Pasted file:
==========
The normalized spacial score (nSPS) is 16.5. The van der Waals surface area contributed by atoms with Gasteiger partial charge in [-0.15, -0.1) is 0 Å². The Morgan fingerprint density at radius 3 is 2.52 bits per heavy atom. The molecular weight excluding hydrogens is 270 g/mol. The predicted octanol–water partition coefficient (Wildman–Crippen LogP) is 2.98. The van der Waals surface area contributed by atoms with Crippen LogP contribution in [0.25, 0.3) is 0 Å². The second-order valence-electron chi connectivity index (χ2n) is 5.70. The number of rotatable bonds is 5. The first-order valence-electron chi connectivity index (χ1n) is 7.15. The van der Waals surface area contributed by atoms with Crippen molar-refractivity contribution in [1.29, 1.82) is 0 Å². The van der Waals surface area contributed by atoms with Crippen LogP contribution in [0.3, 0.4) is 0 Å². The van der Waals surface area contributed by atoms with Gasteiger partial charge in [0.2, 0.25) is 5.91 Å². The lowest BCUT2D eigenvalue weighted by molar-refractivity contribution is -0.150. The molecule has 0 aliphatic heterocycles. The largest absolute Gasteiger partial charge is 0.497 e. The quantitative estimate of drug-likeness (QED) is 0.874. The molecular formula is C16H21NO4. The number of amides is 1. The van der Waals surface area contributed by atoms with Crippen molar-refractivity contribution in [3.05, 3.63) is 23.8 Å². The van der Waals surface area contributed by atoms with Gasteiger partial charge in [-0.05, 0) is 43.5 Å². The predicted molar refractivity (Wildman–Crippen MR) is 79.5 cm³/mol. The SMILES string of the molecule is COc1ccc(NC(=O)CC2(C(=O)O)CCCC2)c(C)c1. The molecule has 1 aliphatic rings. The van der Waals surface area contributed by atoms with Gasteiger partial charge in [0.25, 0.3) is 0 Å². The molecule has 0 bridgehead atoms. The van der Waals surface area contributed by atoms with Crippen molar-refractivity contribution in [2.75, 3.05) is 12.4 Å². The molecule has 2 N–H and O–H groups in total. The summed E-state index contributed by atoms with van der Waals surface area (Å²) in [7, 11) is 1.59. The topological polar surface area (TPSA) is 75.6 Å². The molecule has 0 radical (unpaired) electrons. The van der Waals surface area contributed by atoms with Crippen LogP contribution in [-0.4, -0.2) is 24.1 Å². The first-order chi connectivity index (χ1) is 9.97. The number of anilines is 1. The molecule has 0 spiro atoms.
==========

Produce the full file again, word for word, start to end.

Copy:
The normalized spacial score (nSPS) is 16.5. The van der Waals surface area contributed by atoms with Gasteiger partial charge in [-0.15, -0.1) is 0 Å². The Morgan fingerprint density at radius 3 is 2.52 bits per heavy atom. The molecular weight excluding hydrogens is 270 g/mol. The predicted octanol–water partition coefficient (Wildman–Crippen LogP) is 2.98. The van der Waals surface area contributed by atoms with Crippen LogP contribution in [0.25, 0.3) is 0 Å². The second-order valence-electron chi connectivity index (χ2n) is 5.70. The number of rotatable bonds is 5. The first-order valence-electron chi connectivity index (χ1n) is 7.15. The van der Waals surface area contributed by atoms with Crippen molar-refractivity contribution in [1.29, 1.82) is 0 Å². The van der Waals surface area contributed by atoms with Crippen LogP contribution in [0.3, 0.4) is 0 Å². The van der Waals surface area contributed by atoms with Gasteiger partial charge in [0.2, 0.25) is 5.91 Å². The lowest BCUT2D eigenvalue weighted by molar-refractivity contribution is -0.150. The molecule has 0 aliphatic heterocycles. The largest absolute Gasteiger partial charge is 0.497 e. The quantitative estimate of drug-likeness (QED) is 0.874. The molecular formula is C16H21NO4. The number of amides is 1. The van der Waals surface area contributed by atoms with Crippen molar-refractivity contribution in [3.05, 3.63) is 23.8 Å². The van der Waals surface area contributed by atoms with Gasteiger partial charge in [-0.05, 0) is 43.5 Å². The predicted molar refractivity (Wildman–Crippen MR) is 79.5 cm³/mol. The SMILES string of the molecule is COc1ccc(NC(=O)CC2(C(=O)O)CCCC2)c(C)c1. The molecule has 1 aliphatic rings. The van der Waals surface area contributed by atoms with Gasteiger partial charge in [0.25, 0.3) is 0 Å². The molecule has 0 bridgehead atoms. The van der Waals surface area contributed by atoms with Crippen molar-refractivity contribution in [2.75, 3.05) is 12.4 Å². The molecule has 2 N–H and O–H groups in total. The summed E-state index contributed by atoms with van der Waals surface area (Å²) in [7, 11) is 1.59. The topological polar surface area (TPSA) is 75.6 Å². The molecule has 0 radical (unpaired) electrons. The van der Waals surface area contributed by atoms with Crippen LogP contribution in [-0.4, -0.2) is 24.1 Å². The first-order chi connectivity index (χ1) is 9.97. The number of anilines is 1. The molecule has 0 spiro atoms.